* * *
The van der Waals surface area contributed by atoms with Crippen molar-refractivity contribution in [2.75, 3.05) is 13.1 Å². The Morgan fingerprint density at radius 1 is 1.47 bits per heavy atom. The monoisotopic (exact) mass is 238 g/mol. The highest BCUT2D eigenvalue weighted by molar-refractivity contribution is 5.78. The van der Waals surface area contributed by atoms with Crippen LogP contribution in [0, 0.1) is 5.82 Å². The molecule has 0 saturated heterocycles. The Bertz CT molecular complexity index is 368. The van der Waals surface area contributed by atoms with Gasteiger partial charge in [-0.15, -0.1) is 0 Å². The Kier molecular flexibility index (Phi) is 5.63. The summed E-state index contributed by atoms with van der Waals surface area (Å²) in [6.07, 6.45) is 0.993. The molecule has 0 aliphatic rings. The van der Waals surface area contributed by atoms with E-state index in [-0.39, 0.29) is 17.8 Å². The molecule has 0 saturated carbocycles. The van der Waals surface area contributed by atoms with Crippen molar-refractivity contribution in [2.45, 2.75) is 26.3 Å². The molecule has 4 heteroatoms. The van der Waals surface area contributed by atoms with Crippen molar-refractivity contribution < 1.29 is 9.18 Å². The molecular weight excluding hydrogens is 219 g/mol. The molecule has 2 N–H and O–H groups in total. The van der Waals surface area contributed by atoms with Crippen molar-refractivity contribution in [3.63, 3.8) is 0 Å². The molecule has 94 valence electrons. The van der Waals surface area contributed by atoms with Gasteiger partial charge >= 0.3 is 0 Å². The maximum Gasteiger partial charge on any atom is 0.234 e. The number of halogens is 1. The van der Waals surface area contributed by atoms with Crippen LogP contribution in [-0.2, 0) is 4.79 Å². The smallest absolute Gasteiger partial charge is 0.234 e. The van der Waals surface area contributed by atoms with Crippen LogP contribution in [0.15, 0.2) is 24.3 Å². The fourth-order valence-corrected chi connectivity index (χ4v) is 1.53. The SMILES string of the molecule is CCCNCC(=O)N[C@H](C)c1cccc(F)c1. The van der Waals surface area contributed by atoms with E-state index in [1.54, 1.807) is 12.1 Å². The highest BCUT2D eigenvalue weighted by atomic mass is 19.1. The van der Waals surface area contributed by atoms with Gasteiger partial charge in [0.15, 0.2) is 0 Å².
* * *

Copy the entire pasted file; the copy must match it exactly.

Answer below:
The van der Waals surface area contributed by atoms with Crippen molar-refractivity contribution in [2.75, 3.05) is 13.1 Å². The Morgan fingerprint density at radius 1 is 1.47 bits per heavy atom. The monoisotopic (exact) mass is 238 g/mol. The highest BCUT2D eigenvalue weighted by molar-refractivity contribution is 5.78. The van der Waals surface area contributed by atoms with Crippen LogP contribution in [0, 0.1) is 5.82 Å². The molecule has 0 saturated heterocycles. The Bertz CT molecular complexity index is 368. The van der Waals surface area contributed by atoms with Gasteiger partial charge in [-0.15, -0.1) is 0 Å². The Kier molecular flexibility index (Phi) is 5.63. The summed E-state index contributed by atoms with van der Waals surface area (Å²) in [6.07, 6.45) is 0.993. The molecule has 0 aliphatic rings. The van der Waals surface area contributed by atoms with E-state index in [-0.39, 0.29) is 17.8 Å². The molecule has 0 saturated carbocycles. The van der Waals surface area contributed by atoms with Crippen molar-refractivity contribution in [2.45, 2.75) is 26.3 Å². The molecule has 4 heteroatoms. The van der Waals surface area contributed by atoms with Crippen molar-refractivity contribution < 1.29 is 9.18 Å². The molecular weight excluding hydrogens is 219 g/mol. The molecule has 2 N–H and O–H groups in total. The van der Waals surface area contributed by atoms with Crippen molar-refractivity contribution in [3.63, 3.8) is 0 Å². The molecule has 94 valence electrons. The van der Waals surface area contributed by atoms with Gasteiger partial charge >= 0.3 is 0 Å². The maximum Gasteiger partial charge on any atom is 0.234 e. The number of halogens is 1. The van der Waals surface area contributed by atoms with Crippen LogP contribution in [-0.2, 0) is 4.79 Å². The smallest absolute Gasteiger partial charge is 0.234 e. The van der Waals surface area contributed by atoms with Crippen LogP contribution in [0.15, 0.2) is 24.3 Å². The fourth-order valence-corrected chi connectivity index (χ4v) is 1.53. The SMILES string of the molecule is CCCNCC(=O)N[C@H](C)c1cccc(F)c1. The van der Waals surface area contributed by atoms with E-state index in [1.54, 1.807) is 12.1 Å². The highest BCUT2D eigenvalue weighted by atomic mass is 19.1. The van der Waals surface area contributed by atoms with Gasteiger partial charge in [0.15, 0.2) is 0 Å².